Friday, November 26, 2010

For What We Receive

My Thanksgiving was relaxed and fulfilling. I hope yours found you thankful and at peace, as well.

(I'm trying to post a pic, but no matter what I choose from that toolbar, my Android only selects "link". Maybe later.)

Monday, November 22, 2010

Golden Time/Like It's 1999

Several different events- inflation, rising metal prices, high demand, and the dollar losing strength against foreign currency- all led to skyrocketing ammunition prices in the last couple of years. In some calibers, prices literally doubled- when you could find any ammunition at all! In the last few months, supply seems to have finally caught up with demand, and as prices have dropped somewhat, I have invested in my own ammunition store.

I was talking to a friend about this. He's a competitive long-distance shooter, and very active with shooters in his local area. His take on the situation mirrors mine- prices can only rise from here, and this is the time to buy if you can. Here are some links.

Aim Surplus does not have a very wide selection, but they can be a good source especially for military calibers and inexpensive foreign ammunition.

Georgia Arms has been a favorite source of mine for years. Much of their ammunition is a screaming deal, while a few of their offerings (some of their rifle hunting ammo in particular) can be bested by major manufacturer rounds.

Midway has a broad ammunition selection, though the loaded ammunition can frequently be found less expensively elsewhere. The major advantage they offer is the huge selection, including components for the handloader, they have available.

Sportsman's Guide was a company I used frequently when I was younger. I sometimes found very good deals on surplus items like East German coats, and I liked the ability to set up an account, and distribute the cost of a large purchase over a few months. Here's a link to their ammo.

I am not saying the sky is falling. I am saying it's good to have gear before you need it, instead of being forced to pay a premium for whatever's available when you need it right damn now.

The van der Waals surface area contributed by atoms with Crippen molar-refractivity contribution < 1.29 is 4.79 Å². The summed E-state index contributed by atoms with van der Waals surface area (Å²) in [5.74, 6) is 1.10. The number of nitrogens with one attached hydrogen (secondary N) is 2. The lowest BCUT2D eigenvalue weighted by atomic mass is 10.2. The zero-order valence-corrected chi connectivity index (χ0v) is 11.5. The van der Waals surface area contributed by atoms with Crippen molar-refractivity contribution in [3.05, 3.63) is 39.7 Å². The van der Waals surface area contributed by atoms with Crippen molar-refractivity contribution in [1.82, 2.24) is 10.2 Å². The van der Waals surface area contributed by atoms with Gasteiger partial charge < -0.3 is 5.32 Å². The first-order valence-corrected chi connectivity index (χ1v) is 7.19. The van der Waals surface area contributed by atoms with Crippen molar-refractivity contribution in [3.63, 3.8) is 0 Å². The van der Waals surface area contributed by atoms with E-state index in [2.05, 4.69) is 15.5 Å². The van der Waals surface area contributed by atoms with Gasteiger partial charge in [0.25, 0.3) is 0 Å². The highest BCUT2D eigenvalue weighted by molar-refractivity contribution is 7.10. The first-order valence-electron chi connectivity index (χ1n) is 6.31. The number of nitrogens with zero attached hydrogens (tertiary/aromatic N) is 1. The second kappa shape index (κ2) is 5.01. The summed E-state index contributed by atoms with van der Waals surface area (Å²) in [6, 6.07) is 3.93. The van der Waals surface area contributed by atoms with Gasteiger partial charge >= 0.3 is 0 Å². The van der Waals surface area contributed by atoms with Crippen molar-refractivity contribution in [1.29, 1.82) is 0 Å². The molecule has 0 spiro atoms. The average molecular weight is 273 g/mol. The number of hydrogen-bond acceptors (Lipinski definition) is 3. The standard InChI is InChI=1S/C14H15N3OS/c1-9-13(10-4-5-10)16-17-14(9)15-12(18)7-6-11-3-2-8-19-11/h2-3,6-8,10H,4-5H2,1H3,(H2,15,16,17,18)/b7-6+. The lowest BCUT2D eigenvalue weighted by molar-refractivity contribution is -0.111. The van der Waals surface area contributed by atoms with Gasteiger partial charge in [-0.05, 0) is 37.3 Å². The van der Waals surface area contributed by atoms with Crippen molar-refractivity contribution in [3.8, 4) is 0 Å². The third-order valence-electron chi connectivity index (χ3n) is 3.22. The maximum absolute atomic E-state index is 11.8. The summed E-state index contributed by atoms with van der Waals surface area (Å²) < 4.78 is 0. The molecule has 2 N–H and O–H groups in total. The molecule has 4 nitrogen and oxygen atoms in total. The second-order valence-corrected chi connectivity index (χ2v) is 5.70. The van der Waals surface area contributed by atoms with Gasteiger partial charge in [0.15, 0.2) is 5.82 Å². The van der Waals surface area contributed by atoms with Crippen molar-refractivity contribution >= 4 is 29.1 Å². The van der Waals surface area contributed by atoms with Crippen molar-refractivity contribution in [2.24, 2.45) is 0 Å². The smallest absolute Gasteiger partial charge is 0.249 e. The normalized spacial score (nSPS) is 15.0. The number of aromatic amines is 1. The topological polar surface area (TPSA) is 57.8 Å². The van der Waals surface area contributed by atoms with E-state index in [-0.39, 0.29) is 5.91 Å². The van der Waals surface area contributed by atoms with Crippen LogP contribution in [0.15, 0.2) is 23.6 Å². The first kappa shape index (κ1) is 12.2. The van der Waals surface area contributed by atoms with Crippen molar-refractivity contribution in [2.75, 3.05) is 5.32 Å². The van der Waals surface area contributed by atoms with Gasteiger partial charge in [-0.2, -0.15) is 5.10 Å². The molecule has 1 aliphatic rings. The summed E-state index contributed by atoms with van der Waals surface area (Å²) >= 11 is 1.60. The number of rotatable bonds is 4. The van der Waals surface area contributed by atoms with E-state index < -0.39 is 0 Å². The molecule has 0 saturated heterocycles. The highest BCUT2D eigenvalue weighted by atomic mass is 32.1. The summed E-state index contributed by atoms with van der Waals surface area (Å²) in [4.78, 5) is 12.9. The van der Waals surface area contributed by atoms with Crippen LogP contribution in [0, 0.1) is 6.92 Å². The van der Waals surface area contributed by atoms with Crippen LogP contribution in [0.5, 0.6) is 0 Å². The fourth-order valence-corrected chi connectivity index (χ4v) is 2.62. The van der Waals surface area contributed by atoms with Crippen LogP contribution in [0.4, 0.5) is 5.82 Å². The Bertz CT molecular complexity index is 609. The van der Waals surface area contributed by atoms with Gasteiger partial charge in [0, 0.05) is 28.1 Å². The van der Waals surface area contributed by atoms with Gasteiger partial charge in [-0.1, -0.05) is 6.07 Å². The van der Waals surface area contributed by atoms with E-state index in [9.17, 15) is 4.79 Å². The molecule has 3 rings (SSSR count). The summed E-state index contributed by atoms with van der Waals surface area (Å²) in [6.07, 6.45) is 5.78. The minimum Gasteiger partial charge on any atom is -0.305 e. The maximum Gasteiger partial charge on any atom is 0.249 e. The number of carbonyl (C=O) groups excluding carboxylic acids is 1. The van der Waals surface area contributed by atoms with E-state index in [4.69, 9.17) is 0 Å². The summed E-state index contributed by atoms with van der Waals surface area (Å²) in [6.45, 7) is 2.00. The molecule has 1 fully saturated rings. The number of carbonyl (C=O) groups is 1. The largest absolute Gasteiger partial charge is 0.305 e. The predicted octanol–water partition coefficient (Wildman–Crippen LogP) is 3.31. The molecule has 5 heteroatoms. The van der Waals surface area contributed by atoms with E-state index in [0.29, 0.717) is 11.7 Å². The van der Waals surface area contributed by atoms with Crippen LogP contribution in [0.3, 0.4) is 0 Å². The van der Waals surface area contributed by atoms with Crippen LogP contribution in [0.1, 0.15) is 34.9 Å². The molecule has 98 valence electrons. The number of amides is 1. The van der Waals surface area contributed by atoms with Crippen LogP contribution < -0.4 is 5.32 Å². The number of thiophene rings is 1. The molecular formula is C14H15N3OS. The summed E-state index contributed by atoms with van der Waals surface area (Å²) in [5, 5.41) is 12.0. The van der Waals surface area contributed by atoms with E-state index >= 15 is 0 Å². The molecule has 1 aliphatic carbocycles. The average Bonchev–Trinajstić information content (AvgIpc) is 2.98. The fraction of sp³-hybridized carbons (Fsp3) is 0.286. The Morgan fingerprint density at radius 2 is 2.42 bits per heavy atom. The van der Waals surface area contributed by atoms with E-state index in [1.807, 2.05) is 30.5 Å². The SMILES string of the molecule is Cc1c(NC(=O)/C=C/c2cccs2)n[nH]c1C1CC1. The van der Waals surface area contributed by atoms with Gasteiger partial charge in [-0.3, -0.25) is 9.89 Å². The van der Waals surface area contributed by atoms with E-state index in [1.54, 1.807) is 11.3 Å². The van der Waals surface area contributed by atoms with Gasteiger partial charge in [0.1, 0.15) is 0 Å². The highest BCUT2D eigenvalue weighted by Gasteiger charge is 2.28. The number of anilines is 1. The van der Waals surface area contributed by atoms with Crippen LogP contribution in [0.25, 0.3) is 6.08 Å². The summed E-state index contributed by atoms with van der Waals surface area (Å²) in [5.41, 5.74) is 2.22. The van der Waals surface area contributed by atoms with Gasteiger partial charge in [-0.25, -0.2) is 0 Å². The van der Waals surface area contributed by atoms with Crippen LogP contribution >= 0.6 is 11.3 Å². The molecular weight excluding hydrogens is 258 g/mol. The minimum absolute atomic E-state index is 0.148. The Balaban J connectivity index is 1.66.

Thursday, November 18, 2010


I am not yet an officer, no matter what any friends of mine, however dear and close, [cough]Matt![/cough] may have reported.

I do have the paperwork.
I am supposed to commission.
I have a slot at nearby Fort Belvoir, and don't see any near-term deployment. BUT- I am waiting on orders from my current command releasing me, before I can swear my oath as an officer.

I'll let y'all know, promise. And in other News of John, I'm doing just fine. :-)

Tuesday, November 9, 2010


EDITED TO ADD: the sale is now over. These are still great knives at fair prices, but not the screaming steal they were when I posted this.

I like knives. I like firearms and other tools too, but there is no other tool that will get as much daily usage in the kitchen or around the house as a good knife. Spyderco really pioneered the practical one-handed folder, giving convenience, strength, speed and safety to pocketknives. Since 1990, Spyderco's two best-selling knives have been the Endura and the Delica. The Endura is starting to get into big knife territory, with about a 4" blade, but the Delica is in a "sweet spot". It has just under a 3" blade, and it's like the baby bear's porridge, big enough to use well and to handle just about any daily task you might encounter, but small and light enough to carry easily and be convenient. When I was training with Bud Malmstrom at the Bujinkan Atlanta Dojo, every now and then, the instructor would call "Spyderco check!" and everyone would draw their folder. The Delica was most often what emerged from pockets and waistbands.

I talked to Sal Glesser, the head of Spyderco, at the 2007 BLADE Show, and he showed me the Delica 4. The Delica 4 has "screw construction", which means it can be easily dissasembled with just a screwdriver. The steel pocket clip can be moved for tip-up or tip-down carry on the right or left side. Skeletonized steel liners add additional strength while keeping the Delica 4 nice and light, and the Delica comes with excellent VG-10 steel. All of this, in a knife that usually sells for around $50. I looked at Sal in amazement. This knife should sell for over $100. He grinned at me. "Yep."

If you think I like this knife, you'd be correct. Spyderco is known for innovation, quality, and strong ethics. And they're just plain friendly folks. While I was in Afghanistan, I had some conversation over the net with Sal about a knife (what became the Spyderco Jumpmaster), and Sal suggested I apply for the monthly drawing they had to send a Spyderco Native to a deployed soldier. I applied- and next month, I had a Native from Spyderco, with a nice letter from Mrs. Glesser.

(Now, I know I didn't win that drawing. Some other soldier did, and got his own Native- but I sure as hell did put that knife through the ringer during several fire missions on top of a mountain, cutting into old "tootsie roll" mortar round carriers. No company is better than its people, and Spyderco is damn good people.)

If you've gotten the idea that I like Spyderco in general, and the Delica in particular, you'd be right. VG-10 is a great, stain resistant steel. Spyderco also offers a "super-super steel", ZDP 189, on a few knives. ZDP 189 can take an extremely hard temper, resulting in a blade that is capable of incredible sharpness, yet still resists chipping. The Delica is available in a ZDP version, and there are just a few left at an incredible price- the same as the extremely affordable regular Delica- on Amazon. I suggest you get one while they last.